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Nomadic hunter-gatherer tribes at the El Abra, Tibitó and Tequendama sites near present-day Bogotá traded with one another and with other cultures from the Magdalena River Valley.Between 50 BCE, hunter-gatherer tribes transitioned to agrarian societies; fixed settlements were established, and pottery appeared.In August 1538, he founded provisionally its capital near the Muisca cacicazgo of Bacatá, and named it "Santa Fe".The name soon acquired a suffix and was called Santa Fe de Bogotá.Beginning in the 1st millennium BCE, groups of Amerindians including the Muisca, Zenú, Quimbaya, and Tairona developed the political system of cacicazgos with a pyramidal structure of power headed by caciques.The Muisca inhabited mainly the area of what is now the Departments of Boyacá and Cundinamarca high plateau (Altiplano Cundiboyacense) where they formed the Muisca Confederation.Two other notable journeys by early conquistadors to the interior took place in the same period.
The new nation experimented with federalism as the Granadine Confederation (1858), and then the United States of Colombia (1863), before the Republic of Colombia was finally declared in 1886. Since the 1960s, the country has suffered from an asymmetric low-intensity armed conflict, which escalated in the 1990s but then decreased from 2005 onward.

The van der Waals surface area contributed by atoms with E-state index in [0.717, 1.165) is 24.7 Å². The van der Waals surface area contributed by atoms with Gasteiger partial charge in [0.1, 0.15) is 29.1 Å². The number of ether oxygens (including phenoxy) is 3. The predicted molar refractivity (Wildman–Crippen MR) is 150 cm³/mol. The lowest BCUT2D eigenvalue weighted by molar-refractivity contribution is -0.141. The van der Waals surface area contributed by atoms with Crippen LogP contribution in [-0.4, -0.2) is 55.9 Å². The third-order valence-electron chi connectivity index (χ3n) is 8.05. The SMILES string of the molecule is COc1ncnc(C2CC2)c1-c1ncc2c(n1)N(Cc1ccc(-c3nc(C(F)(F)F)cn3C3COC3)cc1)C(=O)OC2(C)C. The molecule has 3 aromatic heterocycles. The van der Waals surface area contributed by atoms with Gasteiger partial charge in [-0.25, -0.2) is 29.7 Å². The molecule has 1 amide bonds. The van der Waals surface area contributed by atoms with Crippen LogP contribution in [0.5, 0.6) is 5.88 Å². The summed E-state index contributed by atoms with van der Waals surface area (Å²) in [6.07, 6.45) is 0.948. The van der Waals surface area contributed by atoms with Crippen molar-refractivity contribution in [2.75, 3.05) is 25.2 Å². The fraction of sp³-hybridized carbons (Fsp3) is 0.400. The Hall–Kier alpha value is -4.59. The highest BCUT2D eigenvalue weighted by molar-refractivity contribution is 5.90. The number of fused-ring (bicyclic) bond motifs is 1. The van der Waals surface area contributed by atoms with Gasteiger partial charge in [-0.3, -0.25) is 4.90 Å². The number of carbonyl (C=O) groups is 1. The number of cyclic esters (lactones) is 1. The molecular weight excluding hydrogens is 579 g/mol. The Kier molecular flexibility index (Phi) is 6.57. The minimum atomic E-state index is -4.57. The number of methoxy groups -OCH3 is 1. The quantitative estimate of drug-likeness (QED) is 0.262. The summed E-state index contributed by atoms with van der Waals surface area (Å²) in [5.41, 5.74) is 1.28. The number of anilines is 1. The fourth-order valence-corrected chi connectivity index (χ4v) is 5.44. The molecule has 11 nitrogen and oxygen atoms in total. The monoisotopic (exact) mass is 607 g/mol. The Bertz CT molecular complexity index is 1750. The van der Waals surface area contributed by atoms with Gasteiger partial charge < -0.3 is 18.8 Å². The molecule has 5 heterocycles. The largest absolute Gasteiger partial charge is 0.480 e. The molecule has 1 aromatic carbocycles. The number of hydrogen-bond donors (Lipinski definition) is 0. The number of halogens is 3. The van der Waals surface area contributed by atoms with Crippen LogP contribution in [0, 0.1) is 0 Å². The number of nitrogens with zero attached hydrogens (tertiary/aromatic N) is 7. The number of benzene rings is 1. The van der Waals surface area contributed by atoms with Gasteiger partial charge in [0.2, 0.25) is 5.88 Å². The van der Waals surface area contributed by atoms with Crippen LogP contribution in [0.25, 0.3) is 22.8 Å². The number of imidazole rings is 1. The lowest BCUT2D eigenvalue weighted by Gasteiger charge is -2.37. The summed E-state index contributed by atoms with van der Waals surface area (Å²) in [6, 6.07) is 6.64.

The oldest archaeological finds are from the Pubenza and El Totumo sites in the Magdalena Valley 100 kilometres (62 mi) southwest of Bogotá.
These sites date from the Paleoindian period (18,000–8000 BCE).
The oldest pottery discovered in the Americas, found at San Jacinto, dates to 5000–4000 BCE.
Indigenous people inhabited the territory that is now Colombia by 12,500 BCE.
The Spanish set foot on Colombian soil for the first time in 1499 and in the first half of the 16th century initiated a period of conquest and colonization, ultimately creating the New Kingdom of Granada, with as capital Santafé de Bogotá.